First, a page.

Correction to This Article
In one edition, a March 12 item on Rep. Katherine Harris's candidacy for the Senate misstated the first name of her competitor. He is Sen. Bill Nelson. The item also misstated the results of a Quinnipiac University poll last month. Harris trailed Nelson, with 31 percent to his 53 percent.

Lap of Luxury in Tennessee

By Zachary A. Goldfarb
Sunday, March 12, 2006

Two new partisan Web sites attack a senator and a representative from Tennessee for their money-spending habits.

Late last week, the folks at the National Republican Senatorial Committee launched , which slaps at Rep. Harold E. Ford Jr., a Democrat running for the Senate, for what it claims is his luxurious lifestyle.

With pictures of lobsters and a plush hotel room, the site's front page says Ford "likes to live the good life . . . perhaps a little too much. Lavish hotel stays. Fine dining. Couture suits. Parties with Playboy Playmates . . . all on his campaign contributors' dime."

Said NRSC spokesman Dan Ronayne: "Fancy Ford simply does not represent the values of ordinary Tennesseans."

The site lists such expenses as $8,900 in luxury gifts for reception hosts in 2005, $32,000 for stops at five-star hotels in New York, Los Angeles, Nantucket and Florida, and $2,549 for an Armani suit.

Phil Singer, spokesman for the Democratic Senatorial Campaign Committee, had his own explanation for the site: "The fact that they're engaging in such a harsh smear this far out suggests they are more worried about Ford and think he's got a pretty good shot at the Senate seat."

Apparently not to be outdone, the DSCC launched its own site -- designed just like the Ford one -- looking at Senate Majority Leader Bill Frist's tendency to spend.

The DSCC's Web site, , notes that the senator's Volunteer Political Action Committee spent $1,700 at the Four Seasons in Miami and $857 at a posh D.C. steakhouse. It also says Frist, who is retiring this year and mulling a 2008 presidential run, has spent $69,030 to fly on corporate jets -- some belonging to drug companies.

"What's good for the goose is good for the gander," Singer said, explaining why he set up the counter-site.

Noted Ronayne: "My first reaction is they should get a better sense of humor."

Harris Sticks to Senate Hopes

Controversy has dogged Rep. Katherine Harris (R-Fla.) since, as Florida secretary of state, she certified the results in Florida that gave George W. Bush a victory in the 2000 presidential election. It continues through her current campaign for the Senate.

Despite pressure to drop out of the race, she said this past week that she's sticking with it.

"We've had some negative hits, but we've had an overwhelming response from grass-roots leadership around the state that are saying, 'Go for it,' " Harris told the Associated Press. "And that's what we're doing."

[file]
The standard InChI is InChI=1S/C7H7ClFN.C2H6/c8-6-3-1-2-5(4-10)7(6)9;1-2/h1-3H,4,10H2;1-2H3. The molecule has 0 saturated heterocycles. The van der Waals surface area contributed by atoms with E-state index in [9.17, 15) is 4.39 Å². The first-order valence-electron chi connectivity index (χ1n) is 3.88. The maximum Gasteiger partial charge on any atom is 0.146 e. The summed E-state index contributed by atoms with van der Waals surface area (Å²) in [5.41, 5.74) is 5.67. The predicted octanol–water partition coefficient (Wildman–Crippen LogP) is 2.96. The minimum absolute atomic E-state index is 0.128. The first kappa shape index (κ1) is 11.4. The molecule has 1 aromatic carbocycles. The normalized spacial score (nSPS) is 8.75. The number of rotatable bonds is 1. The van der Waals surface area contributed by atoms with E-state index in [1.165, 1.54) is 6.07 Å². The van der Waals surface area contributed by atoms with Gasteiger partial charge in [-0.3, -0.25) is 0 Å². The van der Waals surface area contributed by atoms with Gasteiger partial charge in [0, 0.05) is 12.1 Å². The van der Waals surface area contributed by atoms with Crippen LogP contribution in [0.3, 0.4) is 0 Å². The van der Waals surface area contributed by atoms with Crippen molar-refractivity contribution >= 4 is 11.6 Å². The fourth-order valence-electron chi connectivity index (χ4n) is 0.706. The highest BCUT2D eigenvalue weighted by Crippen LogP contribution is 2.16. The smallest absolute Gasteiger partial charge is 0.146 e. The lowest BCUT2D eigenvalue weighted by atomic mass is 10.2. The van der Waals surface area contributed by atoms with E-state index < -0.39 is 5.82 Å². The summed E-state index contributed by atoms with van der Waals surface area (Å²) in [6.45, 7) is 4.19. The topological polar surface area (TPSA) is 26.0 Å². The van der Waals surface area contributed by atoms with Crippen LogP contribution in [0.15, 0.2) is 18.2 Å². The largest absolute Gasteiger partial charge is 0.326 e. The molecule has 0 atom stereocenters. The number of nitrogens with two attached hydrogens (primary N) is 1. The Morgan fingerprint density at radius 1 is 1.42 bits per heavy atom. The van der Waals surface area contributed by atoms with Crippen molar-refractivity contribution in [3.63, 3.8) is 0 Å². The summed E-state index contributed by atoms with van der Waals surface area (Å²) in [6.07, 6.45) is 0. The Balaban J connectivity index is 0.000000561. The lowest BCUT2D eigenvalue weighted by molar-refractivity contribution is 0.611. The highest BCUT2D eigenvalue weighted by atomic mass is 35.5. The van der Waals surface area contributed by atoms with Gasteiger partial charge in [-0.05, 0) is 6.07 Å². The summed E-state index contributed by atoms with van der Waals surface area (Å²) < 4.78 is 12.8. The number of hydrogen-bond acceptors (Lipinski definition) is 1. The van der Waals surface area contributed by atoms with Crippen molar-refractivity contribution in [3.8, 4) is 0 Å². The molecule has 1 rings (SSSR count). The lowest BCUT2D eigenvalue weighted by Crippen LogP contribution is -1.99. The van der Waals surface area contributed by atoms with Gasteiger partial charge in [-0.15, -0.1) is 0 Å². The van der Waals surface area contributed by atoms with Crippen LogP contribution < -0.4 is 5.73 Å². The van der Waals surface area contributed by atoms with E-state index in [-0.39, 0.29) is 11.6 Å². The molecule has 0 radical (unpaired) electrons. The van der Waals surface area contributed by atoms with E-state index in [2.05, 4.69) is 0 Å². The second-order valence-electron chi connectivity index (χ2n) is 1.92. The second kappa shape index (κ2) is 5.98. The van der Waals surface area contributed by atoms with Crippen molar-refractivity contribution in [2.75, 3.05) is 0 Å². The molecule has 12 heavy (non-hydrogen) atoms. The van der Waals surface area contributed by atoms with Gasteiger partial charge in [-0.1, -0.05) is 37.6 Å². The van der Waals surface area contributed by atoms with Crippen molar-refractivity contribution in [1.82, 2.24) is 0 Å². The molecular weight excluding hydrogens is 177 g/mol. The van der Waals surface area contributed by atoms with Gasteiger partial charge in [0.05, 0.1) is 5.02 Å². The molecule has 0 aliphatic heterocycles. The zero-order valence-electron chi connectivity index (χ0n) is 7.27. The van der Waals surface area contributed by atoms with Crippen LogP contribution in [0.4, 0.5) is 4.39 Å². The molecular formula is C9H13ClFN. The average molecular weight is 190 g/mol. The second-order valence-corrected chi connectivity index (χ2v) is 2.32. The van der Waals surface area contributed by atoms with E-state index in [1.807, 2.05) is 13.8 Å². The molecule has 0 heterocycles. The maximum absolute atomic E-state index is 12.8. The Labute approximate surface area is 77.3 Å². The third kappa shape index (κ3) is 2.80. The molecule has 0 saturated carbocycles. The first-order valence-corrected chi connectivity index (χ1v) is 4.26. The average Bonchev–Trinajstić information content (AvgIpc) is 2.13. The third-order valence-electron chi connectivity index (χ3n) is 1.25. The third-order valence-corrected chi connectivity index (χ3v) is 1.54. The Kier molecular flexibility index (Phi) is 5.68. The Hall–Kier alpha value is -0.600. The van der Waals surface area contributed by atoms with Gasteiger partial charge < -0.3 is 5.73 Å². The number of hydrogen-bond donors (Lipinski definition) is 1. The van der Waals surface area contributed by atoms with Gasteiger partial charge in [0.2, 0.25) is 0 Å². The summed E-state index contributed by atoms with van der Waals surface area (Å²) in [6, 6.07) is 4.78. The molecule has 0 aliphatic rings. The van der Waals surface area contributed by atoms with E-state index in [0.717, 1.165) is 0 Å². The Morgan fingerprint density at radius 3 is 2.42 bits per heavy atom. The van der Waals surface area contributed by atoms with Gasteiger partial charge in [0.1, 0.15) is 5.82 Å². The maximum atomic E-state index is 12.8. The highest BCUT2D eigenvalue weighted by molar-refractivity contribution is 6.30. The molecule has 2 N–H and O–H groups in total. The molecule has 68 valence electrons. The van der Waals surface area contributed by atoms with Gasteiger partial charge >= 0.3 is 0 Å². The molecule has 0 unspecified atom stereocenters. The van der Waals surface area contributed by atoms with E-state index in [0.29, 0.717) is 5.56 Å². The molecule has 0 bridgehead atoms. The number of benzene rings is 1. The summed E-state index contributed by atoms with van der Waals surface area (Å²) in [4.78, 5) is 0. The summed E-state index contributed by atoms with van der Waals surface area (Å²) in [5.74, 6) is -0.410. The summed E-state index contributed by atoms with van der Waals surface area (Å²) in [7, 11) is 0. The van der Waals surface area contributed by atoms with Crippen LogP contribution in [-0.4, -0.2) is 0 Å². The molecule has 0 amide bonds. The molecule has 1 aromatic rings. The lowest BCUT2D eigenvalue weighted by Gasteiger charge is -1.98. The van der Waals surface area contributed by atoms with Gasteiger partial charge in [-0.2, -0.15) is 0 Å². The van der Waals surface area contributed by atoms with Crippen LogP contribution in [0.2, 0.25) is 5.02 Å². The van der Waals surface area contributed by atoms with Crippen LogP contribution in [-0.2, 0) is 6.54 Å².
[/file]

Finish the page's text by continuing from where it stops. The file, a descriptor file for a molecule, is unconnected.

Harris's ties to a defense contractor have come under scrutiny from prosecutors who say the company funneled money to her 2004 House campaign.

There has been speculation in recent days that Thomas Rooney, who would have a big war chest as an heir to the Pittsburgh Steelers football franchise, might challenge Harris for the nomination.

A poll last month by Quinnipiac University showed Harris trailing Democratic Sen. Bill Nelson, with 31 percent to his 53 percent.

Democrats Plan Early for '08

The 2008 presidential election is still far off, but party planners are already thinking about where to host the nominating conventions.

The Democratic National Committee recently announced its presidential convention will be held Aug. 25 -28, 2008. Hurricane Katrina hit New Orleans on Aug. 29, so it might not be surprising that there's already chatter about whether New Orleans will be the Democrats' choice when the DNC announces the host city this fall. In a poll of 4,000 people by the left-leaning blog Daily Kos, 28 percent voted for New Orleans, while 31 percent selected Denver as their top choice.

The choice of the date -- and the announcement so far in advance -- is also tactically important. Democrats want to avoid what happened in 2004, when Republicans took a date in late August, forcing the Democrats to hold their nominating convention in late July to avoid competing with the Summer Olympics. As a result, presidential nominee John F. Kerry had to give his address a month earlier than President Bush and withstand an additional month of GOP attacks.

The DNC announced that 11 cities had expressed interest in playing host to the convention -- a number that was "unprecedented," DNC Chairman Howard Dean said.

Besides New Orleans and Denver, cities in the running include Anaheim, Calif., Dallas, Detroit, Las Vegas, Minneapolis, Orlando, Phoenix, San Antonio and New York, the site of the 2004 Republican convention.

On the Republican side, things are moving more slowly.

The Republican National Committee has asked 31 cities, including New Orleans, whether they are interested. Chicago and Indianapolis already have said they are not, but otherwise the field is wide open. A decision is expected by Feb. 1, 2007.

No date has been set, but the incumbent party's convention usually is held second.

© 2006 The Washington Post Company